Some community members spoke without taking one side or another. Paola USD 368 Superintendent Matt Meek said he sympathized with the council members and realized it was a difficult decision.

“There’s no winners or losers in this,” Meek said. “I’ve never seen anything as divisive.”

Meek only asked that, regardless of the decision made, flexibility be given to the school district because wearing masks may be a requirement to safely reopen schools.

New city manager Sid Fleming also read a statement about the requirement of masks.

“Sometimes leading requires us to provide what is needed, not necessarily what is wanted,” he said.

Each council member spoke before the final vote was taken.

Smail said he is a staunch supporter of masks, and he said not requiring them could be just as detrimental to the businesses because he’s heard from people who won’t shop if masks aren’t required.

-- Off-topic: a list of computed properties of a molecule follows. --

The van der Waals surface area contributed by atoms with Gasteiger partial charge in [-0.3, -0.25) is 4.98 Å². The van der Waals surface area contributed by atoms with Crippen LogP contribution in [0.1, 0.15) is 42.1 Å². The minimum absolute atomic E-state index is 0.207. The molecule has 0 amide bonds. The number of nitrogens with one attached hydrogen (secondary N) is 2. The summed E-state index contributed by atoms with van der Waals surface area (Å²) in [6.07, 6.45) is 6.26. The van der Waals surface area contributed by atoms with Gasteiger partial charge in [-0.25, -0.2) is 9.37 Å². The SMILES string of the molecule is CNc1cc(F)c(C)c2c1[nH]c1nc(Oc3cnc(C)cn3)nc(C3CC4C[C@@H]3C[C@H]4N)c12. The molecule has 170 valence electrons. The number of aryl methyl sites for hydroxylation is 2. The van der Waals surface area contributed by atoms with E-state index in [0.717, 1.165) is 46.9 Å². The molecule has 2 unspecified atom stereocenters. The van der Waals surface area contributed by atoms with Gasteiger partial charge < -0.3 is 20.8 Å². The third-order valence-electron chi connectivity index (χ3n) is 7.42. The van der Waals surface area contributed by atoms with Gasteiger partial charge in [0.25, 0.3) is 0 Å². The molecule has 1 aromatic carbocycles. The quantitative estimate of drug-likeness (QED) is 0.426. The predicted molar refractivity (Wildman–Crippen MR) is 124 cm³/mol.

“We need to protect our citizens,” he said.

Nickelson said multiple medical professionals, including the local Health Officer Dr. Donald Banks, support the wearing of masks, and he wishes everyone would willingly wear one to help protect each other.

“It should be a non-political issue,” Nickelson said. “As a citizen of the United States, I’m disappointed in us as a whole that we even have to consider a mask mandate.”

Upshaw said he talked to the county health director and learned that only 24 residents of Paola have tested positive, with 12 being inside the city limits and 12 outside. With it being such a small percentage of the population, he said he could not support a mask requirement.

“I just have a real problem with us mandating it,” he said.

House said she struggled to find the right answer on the issue and ultimately decided to vote based on the feelings of the majority of her constituents who contacted her.